A novel spring-loaded-crutch design may provide patients additional forward velocity, relative to traditional axillary crutches; however, this idea has not yet been evaluated.
To quantify elastic potential energy stored by spring-loaded crutches during crutch–ground contact and determine whether this energy increases forward velocity for patients during crutch ambulation. Because elastic potential energy is likely stored by the spring-loaded crutch during ambulation, the authors hypothesized that subjects would exhibit greater peak instantaneous forward velocity during crutch–ground contact and increased preferred ambulation speed during spring-loaded-crutch ambulation, relative to traditional-crutch ambulation.
10 healthy men and 10 healthy women.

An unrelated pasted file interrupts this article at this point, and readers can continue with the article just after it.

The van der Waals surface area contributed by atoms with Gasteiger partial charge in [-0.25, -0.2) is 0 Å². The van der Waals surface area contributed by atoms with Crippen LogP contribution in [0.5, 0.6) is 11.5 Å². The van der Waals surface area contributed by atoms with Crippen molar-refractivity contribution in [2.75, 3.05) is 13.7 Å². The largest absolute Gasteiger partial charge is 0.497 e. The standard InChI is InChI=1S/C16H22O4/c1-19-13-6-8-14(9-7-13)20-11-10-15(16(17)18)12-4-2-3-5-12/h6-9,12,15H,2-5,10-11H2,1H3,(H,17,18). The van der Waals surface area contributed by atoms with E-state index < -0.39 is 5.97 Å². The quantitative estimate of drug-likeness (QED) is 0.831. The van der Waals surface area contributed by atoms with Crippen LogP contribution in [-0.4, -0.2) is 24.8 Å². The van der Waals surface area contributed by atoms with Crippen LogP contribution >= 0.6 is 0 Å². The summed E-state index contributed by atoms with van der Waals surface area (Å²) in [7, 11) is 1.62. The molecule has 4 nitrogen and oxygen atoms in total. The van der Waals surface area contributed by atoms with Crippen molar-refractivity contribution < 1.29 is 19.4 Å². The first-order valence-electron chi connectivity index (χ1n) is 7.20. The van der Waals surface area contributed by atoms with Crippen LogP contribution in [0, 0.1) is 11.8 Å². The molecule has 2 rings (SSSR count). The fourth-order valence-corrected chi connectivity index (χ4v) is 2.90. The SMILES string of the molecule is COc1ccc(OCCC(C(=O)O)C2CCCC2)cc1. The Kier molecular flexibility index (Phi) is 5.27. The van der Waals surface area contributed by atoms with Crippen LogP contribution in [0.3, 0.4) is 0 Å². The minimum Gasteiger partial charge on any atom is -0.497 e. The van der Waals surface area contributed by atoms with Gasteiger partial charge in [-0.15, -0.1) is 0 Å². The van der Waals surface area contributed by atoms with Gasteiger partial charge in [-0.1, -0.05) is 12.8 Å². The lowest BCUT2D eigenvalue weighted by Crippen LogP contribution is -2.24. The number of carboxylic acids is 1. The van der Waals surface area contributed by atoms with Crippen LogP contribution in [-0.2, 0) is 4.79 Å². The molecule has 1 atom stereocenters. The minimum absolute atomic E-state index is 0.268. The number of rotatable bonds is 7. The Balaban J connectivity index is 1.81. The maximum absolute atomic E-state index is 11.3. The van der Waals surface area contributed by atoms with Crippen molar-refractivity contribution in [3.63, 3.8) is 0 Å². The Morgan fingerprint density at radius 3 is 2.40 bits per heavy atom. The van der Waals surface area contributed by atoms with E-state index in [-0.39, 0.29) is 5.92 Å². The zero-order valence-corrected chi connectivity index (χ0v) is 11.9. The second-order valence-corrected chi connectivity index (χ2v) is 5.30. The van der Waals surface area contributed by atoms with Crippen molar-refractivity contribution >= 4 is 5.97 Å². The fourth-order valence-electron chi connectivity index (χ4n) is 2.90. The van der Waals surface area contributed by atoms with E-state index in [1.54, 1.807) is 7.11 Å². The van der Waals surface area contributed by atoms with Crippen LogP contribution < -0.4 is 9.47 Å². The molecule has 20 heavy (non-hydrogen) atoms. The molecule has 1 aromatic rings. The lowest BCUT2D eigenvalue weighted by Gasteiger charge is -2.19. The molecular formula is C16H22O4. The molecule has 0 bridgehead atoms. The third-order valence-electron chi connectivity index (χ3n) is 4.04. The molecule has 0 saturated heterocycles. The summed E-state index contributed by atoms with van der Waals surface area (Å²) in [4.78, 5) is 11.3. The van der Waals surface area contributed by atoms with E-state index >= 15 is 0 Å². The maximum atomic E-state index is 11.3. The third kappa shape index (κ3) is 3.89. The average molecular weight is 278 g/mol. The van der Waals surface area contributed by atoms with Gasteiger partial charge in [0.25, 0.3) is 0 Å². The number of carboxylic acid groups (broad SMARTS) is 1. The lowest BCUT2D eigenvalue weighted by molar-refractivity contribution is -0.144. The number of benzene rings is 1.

The independent variable was crutch type: Subjects used spring-loaded and traditional axillary crutches to ambulate at standardized and preferred speeds.
Main Outcome Measures:
The primary dependent variables were peak instantaneous forward velocity and preferred ambulation speed; these variables were quantified using high-speed videography and an optoelectronic timing device, respectively. Between-crutches differences for the dependent variables were evaluated using paired t tests (α = .05). Elastic potential energy stored by the spring-loaded crutches during crutch–ground contact was also quantified via videography.
Peak forward velocity during crutch–ground contact was 5% greater (P < .001) for spring-loaded-crutch ambulation than for traditional-crutch ambulation. Preferred ambulation speed, however, did not significantly differ (P = .538) between crutch types. The spring-loaded crutches stored an average of 2.50 ± 1.96 J of elastic potential energy during crutch–ground contact.
The spring-loaded crutches appear to have provided subjects with additional peak instantaneous forward velocity. This increased velocity, however, was relatively small and did not increase preferred ambulation speed.